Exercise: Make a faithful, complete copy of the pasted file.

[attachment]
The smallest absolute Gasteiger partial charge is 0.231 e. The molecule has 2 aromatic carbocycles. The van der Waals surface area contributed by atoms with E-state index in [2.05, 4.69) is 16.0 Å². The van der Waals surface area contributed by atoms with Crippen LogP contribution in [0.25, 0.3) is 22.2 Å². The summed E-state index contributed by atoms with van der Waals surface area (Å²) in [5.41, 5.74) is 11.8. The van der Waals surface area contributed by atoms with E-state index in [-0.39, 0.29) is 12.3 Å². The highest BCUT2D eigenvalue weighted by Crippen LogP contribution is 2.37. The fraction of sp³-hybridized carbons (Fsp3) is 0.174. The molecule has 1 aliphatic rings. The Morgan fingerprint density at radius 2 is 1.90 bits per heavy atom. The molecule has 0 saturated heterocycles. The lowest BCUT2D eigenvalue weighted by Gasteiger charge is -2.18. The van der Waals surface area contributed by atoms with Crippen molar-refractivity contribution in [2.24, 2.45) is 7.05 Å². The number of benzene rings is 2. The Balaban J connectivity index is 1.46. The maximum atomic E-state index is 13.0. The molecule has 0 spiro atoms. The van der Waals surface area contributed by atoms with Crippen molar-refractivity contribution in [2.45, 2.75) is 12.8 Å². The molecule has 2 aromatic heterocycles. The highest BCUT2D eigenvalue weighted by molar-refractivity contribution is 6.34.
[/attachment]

The smallest absolute Gasteiger partial charge is 0.231 e. The molecule has 2 aromatic carbocycles. The van der Waals surface area contributed by atoms with E-state index in [2.05, 4.69) is 16.0 Å². The van der Waals surface area contributed by atoms with Crippen LogP contribution in [0.25, 0.3) is 22.2 Å². The summed E-state index contributed by atoms with van der Waals surface area (Å²) in [5.41, 5.74) is 11.8. The van der Waals surface area contributed by atoms with E-state index in [-0.39, 0.29) is 12.3 Å². The highest BCUT2D eigenvalue weighted by Crippen LogP contribution is 2.37. The fraction of sp³-hybridized carbons (Fsp3) is 0.174. The molecule has 1 aliphatic rings. The Morgan fingerprint density at radius 2 is 1.90 bits per heavy atom. The molecule has 0 saturated heterocycles. The lowest BCUT2D eigenvalue weighted by Gasteiger charge is -2.18. The van der Waals surface area contributed by atoms with Crippen molar-refractivity contribution in [2.24, 2.45) is 7.05 Å². The number of benzene rings is 2. The Balaban J connectivity index is 1.46. The maximum atomic E-state index is 13.0. The molecule has 0 spiro atoms. The van der Waals surface area contributed by atoms with Crippen molar-refractivity contribution in [2.45, 2.75) is 12.8 Å². The molecule has 2 aromatic heterocycles. The highest BCUT2D eigenvalue weighted by molar-refractivity contribution is 6.34.